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TUC: manager voting survey indicates shareholders “not doing their job properly”

Challenge comes as UK government reiterates exec pay legislation threat.

Institutional shareholders are failing to check the rise of executive pay at UK-listed banks, according to this year’s ninth annual fund manager voting survey by the Trades Union Congress (TUC). The challenge comes as UK Business Secretary Vince Cable stepped up the pressure this weekend for investors to intervene more firmly on executive pay. Speaking on television, Cable suggested regulation might be required if they didn’t: “(There) may be reforms they (shareholders) can undertake themselves. It may require pressure from outside in legislative form,” he said. The TUC looked at asset manager voting records on the remuneration reports of all five major UK-listed banks. It found that three of the five received the highest level of shareholder support in the survey of the voting records of 20 fund managers, pension funds and voting agencies across 69 company resolutions between January and December 2010. Barclays’ remuneration report, it said, was backed by 75% of respondents – the highest in the survey – despite controversy earlier this year when it revealed that chief executive Bob Diamond and the bank’s two investment banking heads were paid £28m in 2010 and also received shares worth £40m for past performance. TUC General Secretary, Brendan Barber, said: “The fact that UK bank remuneration reports received so much backing in the face of diminishing dividends and poor stock market performance is a clear sign that institutional investors are not doing their job properly. Reform of our corporate culture is long overdue and ministers need to take the lead in forcing throughchange, particularly on executive pay, where remuneration committees are frequently failing to act in a transparent and responsible manner.” Nonetheless, the TUC survey found that shareholders are getting tougher on remuneration reports more generally. It said pay was the issue over which respondents were most likely to oppose company management. Half of the survey respondents supported less than half of the remuneration reports on which votes were sought, and many supported less than a third. Remuneration was also the most common topic of corporate lobbying by shareholders. The number of institutional money managers disclosing their full voting records has also risen to 13 compared to nine in 2010. However, the TUC said the quality of information varied, with several fund managers only disclosing votes against and abstentions, and others only providing headline statistics. The TUC said several respondents said they had made the voting transparency changes as a result of the introduction of the Stewardship Code a year ago. But overall, the union body said it believed the code had had little effect on the voting stances taken by institutional investors and needed to be tougher. The UK government is currently reviewing proposals to clamp down on excessive executive pay with one suggestion being to give shareholders a binding annual vote. The TUC’s annual Pension Trustee Conference takes place in London on Tuesday November 14.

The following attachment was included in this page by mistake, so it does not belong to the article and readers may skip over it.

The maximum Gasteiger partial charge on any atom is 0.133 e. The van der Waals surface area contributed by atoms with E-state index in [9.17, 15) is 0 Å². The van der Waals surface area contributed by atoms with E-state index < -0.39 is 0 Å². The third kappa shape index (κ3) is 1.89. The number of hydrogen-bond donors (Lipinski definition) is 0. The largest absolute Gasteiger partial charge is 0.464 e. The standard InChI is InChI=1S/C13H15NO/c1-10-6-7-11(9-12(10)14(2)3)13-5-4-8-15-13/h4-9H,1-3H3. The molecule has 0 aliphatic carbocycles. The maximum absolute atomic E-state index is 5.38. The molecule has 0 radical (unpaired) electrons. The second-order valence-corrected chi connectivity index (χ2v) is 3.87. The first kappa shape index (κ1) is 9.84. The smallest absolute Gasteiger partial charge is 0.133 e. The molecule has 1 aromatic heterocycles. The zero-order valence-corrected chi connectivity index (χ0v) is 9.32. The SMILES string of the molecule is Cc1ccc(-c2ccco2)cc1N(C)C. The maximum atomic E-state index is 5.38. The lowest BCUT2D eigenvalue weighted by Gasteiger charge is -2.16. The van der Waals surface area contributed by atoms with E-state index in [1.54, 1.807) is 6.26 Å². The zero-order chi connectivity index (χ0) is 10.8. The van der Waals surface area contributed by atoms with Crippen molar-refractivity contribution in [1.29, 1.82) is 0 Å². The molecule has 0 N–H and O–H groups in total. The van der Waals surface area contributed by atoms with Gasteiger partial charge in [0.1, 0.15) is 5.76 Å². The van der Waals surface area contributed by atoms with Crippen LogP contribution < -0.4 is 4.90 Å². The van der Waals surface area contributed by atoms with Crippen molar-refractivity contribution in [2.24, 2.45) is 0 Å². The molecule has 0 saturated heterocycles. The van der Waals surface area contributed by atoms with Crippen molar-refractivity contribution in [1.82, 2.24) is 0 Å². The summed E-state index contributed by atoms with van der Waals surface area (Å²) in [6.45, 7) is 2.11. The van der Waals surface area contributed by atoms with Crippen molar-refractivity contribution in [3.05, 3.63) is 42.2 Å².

See downloadable documents (left hand column) to download TUC voting report